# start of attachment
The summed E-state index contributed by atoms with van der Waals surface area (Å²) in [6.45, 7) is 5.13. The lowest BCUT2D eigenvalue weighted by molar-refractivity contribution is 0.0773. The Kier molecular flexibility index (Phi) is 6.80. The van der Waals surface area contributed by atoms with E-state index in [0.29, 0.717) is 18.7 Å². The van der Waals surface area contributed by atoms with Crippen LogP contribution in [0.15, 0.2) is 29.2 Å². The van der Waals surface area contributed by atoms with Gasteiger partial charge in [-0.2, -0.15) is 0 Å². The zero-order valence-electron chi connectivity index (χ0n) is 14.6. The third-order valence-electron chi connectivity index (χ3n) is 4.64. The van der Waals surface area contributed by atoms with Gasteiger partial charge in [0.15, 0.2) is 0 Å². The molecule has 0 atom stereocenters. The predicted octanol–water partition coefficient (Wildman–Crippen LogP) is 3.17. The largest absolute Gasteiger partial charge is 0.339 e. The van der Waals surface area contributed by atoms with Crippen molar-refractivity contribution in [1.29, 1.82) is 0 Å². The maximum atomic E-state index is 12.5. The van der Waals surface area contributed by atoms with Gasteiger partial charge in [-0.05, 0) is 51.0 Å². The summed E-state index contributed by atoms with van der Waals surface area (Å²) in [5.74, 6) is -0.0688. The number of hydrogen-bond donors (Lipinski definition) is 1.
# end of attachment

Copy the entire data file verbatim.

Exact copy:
The summed E-state index contributed by atoms with van der Waals surface area (Å²) in [6.45, 7) is 5.13. The lowest BCUT2D eigenvalue weighted by molar-refractivity contribution is 0.0773. The Kier molecular flexibility index (Phi) is 6.80. The van der Waals surface area contributed by atoms with E-state index in [0.29, 0.717) is 18.7 Å². The van der Waals surface area contributed by atoms with Crippen LogP contribution in [0.15, 0.2) is 29.2 Å². The van der Waals surface area contributed by atoms with Gasteiger partial charge in [-0.2, -0.15) is 0 Å². The zero-order valence-electron chi connectivity index (χ0n) is 14.6. The third-order valence-electron chi connectivity index (χ3n) is 4.64. The van der Waals surface area contributed by atoms with Gasteiger partial charge in [0.15, 0.2) is 0 Å². The molecule has 0 atom stereocenters. The predicted octanol–water partition coefficient (Wildman–Crippen LogP) is 3.17. The largest absolute Gasteiger partial charge is 0.339 e. The van der Waals surface area contributed by atoms with Crippen molar-refractivity contribution in [1.29, 1.82) is 0 Å². The maximum atomic E-state index is 12.5. The van der Waals surface area contributed by atoms with Gasteiger partial charge in [-0.05, 0) is 51.0 Å². The summed E-state index contributed by atoms with van der Waals surface area (Å²) in [5.74, 6) is -0.0688. The number of hydrogen-bond donors (Lipinski definition) is 1.